Generation rent: Part 3


One in five of those classed as ‘generation rent’ have no desire to own a home, a report released today has revealed.



The fourth annual Halifax Generation Rent report, produced by the National Centre for Social Research, uses data from 32,000 interviews built up over four years with 8,026 20-45 year olds and 1,005 parents interviewed in 2014. The opinions of 20-45-year-olds have changed between the first report in 2011 and the report released today.


It found one in five of 23-27 year olds have no desire to own a home and 48 per cent agree Britain will become a nation of renters within the next generation. A third, 36 per cent, think that the nation should lose its obsession with home ownership.


Craig McKinlay, mortgages director at Halifax, said: ‘With attitudes softening towards the social implications of renting, and the number of people who say they will never own a property increasing, we may be heading towards the point where the aspiration to own a nice home will be replaced by the aspiration simply to live in one.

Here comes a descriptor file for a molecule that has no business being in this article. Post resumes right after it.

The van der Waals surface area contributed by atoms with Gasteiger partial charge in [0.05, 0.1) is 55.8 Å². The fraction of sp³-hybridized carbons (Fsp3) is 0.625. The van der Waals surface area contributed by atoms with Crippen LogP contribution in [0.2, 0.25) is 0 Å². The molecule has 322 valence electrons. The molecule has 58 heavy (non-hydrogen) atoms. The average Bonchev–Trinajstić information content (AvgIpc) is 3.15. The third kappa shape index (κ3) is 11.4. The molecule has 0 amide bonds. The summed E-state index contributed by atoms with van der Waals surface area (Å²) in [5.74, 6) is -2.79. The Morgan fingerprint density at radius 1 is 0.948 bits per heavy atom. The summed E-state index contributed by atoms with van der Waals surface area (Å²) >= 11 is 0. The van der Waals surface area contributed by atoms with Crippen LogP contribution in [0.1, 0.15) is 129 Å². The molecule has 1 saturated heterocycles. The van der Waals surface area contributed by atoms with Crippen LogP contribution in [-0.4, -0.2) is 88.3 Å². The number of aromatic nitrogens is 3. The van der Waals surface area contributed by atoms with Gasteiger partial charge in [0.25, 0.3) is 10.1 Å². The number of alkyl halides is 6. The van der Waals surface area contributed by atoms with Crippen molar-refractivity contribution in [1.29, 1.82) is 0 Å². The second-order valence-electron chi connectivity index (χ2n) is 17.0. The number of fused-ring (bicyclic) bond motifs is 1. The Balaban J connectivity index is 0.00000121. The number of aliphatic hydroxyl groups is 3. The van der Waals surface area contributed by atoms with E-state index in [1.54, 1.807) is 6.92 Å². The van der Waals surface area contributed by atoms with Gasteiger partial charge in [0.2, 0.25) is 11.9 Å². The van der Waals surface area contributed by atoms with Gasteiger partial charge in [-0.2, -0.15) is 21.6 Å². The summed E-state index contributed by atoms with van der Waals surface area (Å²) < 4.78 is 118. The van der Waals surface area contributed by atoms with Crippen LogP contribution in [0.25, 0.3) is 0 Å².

‘It seems that people are now beginning to accept a lifetime of renting and this would not only change the way the property ladder looks in the future, it could even bring into question whether or not it will exist at all for some people.’


The report suggests if trends continue people aged between 23-27 now may be 23 per cent less likely than those aged between 38-42 to make it onto the property ladder. This could affect the wealth gap between homeowners and non-homeowners.


Alun Humphrey, NatCen senior research director, said: ‘The homeownership profile of the UK is currently in a transient phase. If an increased supply of housing keeps prices stable and any economic recovery is felt, in real terms, by those for whom homeownership is currently out of reach, then we may see levels of homeownership start to ‘catch-up’ with those of previous generations.


‘However, after a long recession and housing crisis, an increasing proportion of younger people have only ever known a difficult economy and housing market. We are starting to see signs of differing attitudes towards homeownership among younger people; if these do not change as they get older then the homeownership profile of the UK may move towards renting irrespective of the economic climate.’